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Avoid the pitfalls when looking to co-habit rather than marry

According to data released by the Office for National Statistics (ONS) co-habiting families are the fastest growing family type in the UK.  According to the data, co-habiting couple families grew by 29.7% between 2004 and 2014. However, legislation protecting co-habiting couples have not moved with the times.  The Co-Habitation Rights Bill has been in the early stages of passing through Parliament for some time now, but it needs to be made a priority. The perception...
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The new Child Arrangement Programme What is it? is it working?

The old “Residence” and “Contact” Orders (most commonly known in the past as custody and access) were replaced with the introduction of the Children & Families Act 2014, with Child Arrangements Orders, in April last year.  This new term seeks to reduce animosity and the feeling of “winning” and “losing” a child case – all in the best interests of the child. What is it? A       Child Arrangements Order (CAO) means an Order regulating...
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Top 5 reasons why January is the peak month for filing for divorce/separation

It is a well known fact amongst Specialist Family Law Lawyers that the cold month of January represents a surge in the filing of divorce petitions.  In fact, the first Monday in January is known as “Divorce Day”. Why is this? The New Year is seen by many as the time for a fresh start – new resolutions – time for change. Leaving an unhealthy, unhappy and stale relationship is a way of achieving this...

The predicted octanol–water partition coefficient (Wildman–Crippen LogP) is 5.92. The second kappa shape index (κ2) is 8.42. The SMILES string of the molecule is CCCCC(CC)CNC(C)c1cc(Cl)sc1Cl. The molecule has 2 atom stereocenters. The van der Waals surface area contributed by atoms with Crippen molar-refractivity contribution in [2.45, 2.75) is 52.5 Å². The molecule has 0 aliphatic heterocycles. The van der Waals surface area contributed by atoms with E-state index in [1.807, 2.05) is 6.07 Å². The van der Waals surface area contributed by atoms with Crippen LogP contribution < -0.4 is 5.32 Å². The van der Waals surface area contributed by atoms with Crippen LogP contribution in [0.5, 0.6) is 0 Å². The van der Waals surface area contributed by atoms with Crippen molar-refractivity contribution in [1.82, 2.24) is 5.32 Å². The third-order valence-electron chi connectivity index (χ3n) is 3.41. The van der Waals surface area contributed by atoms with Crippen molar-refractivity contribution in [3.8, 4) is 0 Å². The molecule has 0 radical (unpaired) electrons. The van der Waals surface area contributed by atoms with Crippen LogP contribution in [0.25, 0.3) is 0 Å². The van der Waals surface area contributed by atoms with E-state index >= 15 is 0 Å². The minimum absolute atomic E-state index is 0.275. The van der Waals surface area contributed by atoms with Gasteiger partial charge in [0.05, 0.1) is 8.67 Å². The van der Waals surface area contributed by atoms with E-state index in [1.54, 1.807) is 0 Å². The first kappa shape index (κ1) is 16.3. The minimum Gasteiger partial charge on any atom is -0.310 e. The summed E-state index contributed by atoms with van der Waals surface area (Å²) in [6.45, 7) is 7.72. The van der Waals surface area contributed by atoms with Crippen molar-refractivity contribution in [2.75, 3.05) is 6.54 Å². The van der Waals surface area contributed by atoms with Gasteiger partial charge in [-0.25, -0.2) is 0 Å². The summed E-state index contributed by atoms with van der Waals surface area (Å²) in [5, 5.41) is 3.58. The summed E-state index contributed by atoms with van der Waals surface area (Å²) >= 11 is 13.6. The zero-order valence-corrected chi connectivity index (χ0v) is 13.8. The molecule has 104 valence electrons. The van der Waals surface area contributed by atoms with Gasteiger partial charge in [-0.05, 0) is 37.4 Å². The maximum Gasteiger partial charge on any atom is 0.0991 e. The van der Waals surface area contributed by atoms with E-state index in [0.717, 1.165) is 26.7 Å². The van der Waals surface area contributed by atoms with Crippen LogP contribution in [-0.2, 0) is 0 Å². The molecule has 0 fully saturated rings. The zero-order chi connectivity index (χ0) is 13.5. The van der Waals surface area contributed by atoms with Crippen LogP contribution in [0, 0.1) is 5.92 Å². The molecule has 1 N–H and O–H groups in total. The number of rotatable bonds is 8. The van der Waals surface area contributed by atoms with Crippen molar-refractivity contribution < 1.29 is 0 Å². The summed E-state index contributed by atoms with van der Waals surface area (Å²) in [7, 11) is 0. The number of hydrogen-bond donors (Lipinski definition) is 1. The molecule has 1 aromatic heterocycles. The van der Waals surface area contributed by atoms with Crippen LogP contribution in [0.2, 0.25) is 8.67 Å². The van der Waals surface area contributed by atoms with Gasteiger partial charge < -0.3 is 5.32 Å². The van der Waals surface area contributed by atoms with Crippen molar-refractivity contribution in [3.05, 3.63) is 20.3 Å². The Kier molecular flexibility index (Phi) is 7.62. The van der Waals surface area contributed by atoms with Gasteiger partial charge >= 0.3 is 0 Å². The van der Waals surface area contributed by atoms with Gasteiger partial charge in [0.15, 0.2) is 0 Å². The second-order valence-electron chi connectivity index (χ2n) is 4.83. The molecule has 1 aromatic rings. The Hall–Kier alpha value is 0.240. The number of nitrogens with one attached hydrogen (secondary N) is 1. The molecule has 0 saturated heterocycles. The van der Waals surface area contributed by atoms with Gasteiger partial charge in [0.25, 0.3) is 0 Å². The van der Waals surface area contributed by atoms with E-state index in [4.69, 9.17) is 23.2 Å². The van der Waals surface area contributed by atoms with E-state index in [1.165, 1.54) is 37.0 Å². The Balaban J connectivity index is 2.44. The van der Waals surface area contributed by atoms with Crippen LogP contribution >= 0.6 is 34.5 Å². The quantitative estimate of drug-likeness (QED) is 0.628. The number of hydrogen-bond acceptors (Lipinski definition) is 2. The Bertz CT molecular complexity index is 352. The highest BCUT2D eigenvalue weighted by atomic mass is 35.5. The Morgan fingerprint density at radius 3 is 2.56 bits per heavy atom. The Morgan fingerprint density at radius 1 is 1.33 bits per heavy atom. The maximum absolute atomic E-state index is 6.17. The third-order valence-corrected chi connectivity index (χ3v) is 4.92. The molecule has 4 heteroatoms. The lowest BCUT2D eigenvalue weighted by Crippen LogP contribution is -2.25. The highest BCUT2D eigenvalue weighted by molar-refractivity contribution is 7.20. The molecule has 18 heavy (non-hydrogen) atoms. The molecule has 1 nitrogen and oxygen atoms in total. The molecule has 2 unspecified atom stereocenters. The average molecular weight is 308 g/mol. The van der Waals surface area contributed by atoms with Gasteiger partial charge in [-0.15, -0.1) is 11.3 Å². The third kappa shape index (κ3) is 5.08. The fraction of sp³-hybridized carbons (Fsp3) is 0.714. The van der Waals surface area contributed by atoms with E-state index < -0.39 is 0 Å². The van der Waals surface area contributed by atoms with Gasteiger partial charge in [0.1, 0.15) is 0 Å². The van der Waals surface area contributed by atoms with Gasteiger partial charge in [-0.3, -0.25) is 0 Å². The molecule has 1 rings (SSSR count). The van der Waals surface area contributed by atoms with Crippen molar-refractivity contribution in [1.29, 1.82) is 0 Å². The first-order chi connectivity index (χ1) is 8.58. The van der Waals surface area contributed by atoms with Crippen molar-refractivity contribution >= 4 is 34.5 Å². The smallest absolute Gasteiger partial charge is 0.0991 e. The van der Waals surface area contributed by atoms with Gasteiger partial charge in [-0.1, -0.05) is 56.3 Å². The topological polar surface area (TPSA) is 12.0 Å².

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British Ex-Pat in need of advice about divorce?

We are all aware that many Britons are now living abroad due to work commitments.  Those in Dubai/UAE may find it very difficult to access expert advice in relation to family issues, particularly because the legal system is so different from the UK – a maze, and totally incomprehensible.  However, British ex-pats may still be able to access family justice through the English courts despite living abroad. In the case of divorce, this can be...
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Why you need a Will

Many people think they do not need to make a Will because the Rules of Intestacy will make sure their closest relatives inherit their money and property after their death. But these rules were originally drafted in 1925 and do not cover many common family situations today. You need a Will:- If you live with a partner without being married or in a civil partnership. (Without a Will your surviving partner will have no provision...
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